EndNotes

First bath, forever memory

For Becky Nappi blog
For Becky Nappi blog

You get the text 15 minutes after filing the Sunday story about the father who lost two children, one at birth, the other at age 20. 

The new baby in your extended family will get his first bath, courtesy of Nana, your sister, at 4 p.m. Outside, lightning races through the clouds, hurled by invisible gods. Thunder thunders. The rain won't relent. And on your desk, piles of papers and folders, orange peels, half-drunk cups of coffee and tea -- what a desk looks like when you've been on deadline for three straight days.

But you make the decision. This is worth leaving the warm, dry office and all the things to still be done and make the drive to see the baby's first bath, a tradition. The Nana gives it. A dark cloud taunts all the drivers on the freeway, as if you all drive into the unknown, though it's a route you've driven a thousand times before.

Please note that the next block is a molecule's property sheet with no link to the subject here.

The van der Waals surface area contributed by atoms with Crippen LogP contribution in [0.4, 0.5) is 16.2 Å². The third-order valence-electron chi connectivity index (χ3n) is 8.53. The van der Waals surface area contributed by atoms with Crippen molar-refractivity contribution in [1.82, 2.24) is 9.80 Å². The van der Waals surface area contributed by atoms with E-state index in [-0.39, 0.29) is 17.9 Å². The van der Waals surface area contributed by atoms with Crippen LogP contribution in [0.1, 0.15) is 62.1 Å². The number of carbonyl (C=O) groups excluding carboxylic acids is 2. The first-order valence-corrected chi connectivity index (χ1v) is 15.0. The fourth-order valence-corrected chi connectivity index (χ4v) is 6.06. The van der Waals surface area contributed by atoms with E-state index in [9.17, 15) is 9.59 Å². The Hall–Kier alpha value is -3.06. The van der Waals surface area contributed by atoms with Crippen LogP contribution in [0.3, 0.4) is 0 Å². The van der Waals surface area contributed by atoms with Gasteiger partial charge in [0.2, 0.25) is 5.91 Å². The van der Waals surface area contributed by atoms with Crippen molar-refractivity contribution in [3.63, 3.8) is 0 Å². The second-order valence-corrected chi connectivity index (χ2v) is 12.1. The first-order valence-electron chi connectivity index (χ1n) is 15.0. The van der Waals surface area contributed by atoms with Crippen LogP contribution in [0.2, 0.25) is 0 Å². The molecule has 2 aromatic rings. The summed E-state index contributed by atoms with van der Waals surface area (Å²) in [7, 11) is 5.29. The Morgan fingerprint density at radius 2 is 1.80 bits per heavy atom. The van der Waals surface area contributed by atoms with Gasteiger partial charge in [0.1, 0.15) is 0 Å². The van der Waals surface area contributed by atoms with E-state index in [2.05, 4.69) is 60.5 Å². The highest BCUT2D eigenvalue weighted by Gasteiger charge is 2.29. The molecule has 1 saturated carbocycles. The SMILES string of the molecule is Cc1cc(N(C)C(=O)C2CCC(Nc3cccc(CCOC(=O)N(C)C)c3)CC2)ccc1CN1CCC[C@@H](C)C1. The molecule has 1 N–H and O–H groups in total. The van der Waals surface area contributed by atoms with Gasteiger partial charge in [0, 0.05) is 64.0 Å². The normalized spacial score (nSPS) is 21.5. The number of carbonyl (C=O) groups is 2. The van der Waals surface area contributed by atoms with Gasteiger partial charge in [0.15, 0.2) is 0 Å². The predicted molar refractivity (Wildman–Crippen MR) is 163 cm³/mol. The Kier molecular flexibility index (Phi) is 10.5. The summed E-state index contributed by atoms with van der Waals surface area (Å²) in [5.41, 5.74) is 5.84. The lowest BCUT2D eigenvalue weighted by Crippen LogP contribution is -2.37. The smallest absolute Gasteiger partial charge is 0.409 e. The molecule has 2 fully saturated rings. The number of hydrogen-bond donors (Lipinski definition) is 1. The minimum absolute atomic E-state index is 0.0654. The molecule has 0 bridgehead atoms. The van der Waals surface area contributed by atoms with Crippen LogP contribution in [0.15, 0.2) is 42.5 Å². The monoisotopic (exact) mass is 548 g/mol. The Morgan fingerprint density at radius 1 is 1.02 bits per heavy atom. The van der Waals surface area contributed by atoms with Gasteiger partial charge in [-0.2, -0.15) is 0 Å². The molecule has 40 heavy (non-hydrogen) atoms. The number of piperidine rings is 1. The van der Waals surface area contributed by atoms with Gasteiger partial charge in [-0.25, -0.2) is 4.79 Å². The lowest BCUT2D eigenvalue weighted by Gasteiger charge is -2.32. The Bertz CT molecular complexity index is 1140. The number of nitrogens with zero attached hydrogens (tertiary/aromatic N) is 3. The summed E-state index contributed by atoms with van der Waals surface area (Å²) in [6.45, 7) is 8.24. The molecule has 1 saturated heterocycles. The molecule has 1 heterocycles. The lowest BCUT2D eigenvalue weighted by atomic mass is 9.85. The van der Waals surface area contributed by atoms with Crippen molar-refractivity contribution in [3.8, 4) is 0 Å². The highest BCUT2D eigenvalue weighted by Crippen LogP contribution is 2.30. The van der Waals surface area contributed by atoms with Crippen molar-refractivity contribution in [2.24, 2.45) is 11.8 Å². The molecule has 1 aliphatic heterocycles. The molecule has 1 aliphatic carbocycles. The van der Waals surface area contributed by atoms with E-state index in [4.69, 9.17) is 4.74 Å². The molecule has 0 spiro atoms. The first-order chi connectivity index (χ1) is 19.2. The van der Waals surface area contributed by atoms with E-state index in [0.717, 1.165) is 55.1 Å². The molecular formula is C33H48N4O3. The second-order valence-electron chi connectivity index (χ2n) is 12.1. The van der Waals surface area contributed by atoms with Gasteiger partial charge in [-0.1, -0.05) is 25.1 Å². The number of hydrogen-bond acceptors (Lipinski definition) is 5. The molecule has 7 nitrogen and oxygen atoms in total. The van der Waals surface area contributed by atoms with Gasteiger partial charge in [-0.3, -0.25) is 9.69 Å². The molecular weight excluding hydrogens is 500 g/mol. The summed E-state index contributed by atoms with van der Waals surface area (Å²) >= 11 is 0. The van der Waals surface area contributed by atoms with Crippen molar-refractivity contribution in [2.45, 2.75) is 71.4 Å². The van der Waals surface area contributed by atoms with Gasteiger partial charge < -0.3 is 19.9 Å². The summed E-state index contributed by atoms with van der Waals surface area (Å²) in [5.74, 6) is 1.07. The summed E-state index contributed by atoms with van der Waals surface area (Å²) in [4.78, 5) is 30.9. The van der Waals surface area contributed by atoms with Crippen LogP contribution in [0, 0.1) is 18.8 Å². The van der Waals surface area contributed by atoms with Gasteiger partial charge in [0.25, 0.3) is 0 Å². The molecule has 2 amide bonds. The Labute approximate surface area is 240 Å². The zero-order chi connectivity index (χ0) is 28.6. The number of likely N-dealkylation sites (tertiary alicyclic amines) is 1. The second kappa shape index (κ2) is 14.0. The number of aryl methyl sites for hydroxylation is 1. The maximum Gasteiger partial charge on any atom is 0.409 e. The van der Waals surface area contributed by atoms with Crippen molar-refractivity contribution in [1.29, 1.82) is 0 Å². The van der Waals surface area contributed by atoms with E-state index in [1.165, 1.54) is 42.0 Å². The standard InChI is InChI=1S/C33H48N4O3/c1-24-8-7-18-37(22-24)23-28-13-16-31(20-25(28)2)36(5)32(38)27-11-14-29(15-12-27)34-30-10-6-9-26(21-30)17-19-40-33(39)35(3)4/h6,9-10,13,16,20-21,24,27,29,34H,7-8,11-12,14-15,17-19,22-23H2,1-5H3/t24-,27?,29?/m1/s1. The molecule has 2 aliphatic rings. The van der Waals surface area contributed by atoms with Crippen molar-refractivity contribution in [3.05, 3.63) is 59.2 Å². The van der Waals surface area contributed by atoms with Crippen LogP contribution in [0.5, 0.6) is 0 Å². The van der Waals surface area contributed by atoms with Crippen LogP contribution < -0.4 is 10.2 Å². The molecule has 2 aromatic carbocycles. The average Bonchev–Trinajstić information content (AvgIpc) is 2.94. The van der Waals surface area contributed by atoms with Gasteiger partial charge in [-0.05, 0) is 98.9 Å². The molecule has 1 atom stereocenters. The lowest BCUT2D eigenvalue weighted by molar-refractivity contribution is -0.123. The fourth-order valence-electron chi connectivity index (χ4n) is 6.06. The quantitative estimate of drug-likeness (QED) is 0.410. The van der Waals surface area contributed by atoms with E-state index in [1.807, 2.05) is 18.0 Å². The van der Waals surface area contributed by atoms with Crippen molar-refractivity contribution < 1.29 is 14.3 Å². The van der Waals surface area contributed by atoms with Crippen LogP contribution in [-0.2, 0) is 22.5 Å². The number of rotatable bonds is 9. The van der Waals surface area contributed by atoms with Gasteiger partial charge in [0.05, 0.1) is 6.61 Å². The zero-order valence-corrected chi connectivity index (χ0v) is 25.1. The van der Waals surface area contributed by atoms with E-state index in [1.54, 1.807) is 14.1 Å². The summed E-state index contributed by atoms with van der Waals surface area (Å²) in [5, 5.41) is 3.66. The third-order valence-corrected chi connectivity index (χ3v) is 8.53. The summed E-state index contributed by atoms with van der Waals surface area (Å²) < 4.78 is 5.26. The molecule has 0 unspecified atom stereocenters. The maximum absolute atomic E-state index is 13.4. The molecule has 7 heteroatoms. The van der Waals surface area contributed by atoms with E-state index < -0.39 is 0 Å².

And you get there, and the baby is a warm cuddler, 2 weeks old, and the kitchen sink is filled with water and tested with elbows and you all crowd around, the baby's older brother and sister, the dad, the mom, two aunts and the Nana, of course. The master bather.

And this mother of five grown children has muscle memory of how you bathe a newborn. You plunge them gently and talk to them in soothing voices as they look so startled to be submerged like that. And the baby wants to cry but looks around at all the smiling faces and relaxes into the scrubbing and the no-tears shampoo and soon, he's clean and warmly swaddled and he conks out, exhausted.

The father you wrote about for Sunday tells his daughter, a new mother, that  her baby’s cry “might be the sweetest sound you ever heard.”

And now, back at the office typing this, and the clouds are completely gone. And the new baby sleeps on in his house and you know these become the sweetest memories you ever remember.




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Spokesman-Review features writer Rebecca Nappi, along with writer Catherine Johnston of Olympia, Wash., discuss here issues facing aging boomers, seniors and those experiencing serious illness, dying, death and other forms of loss.





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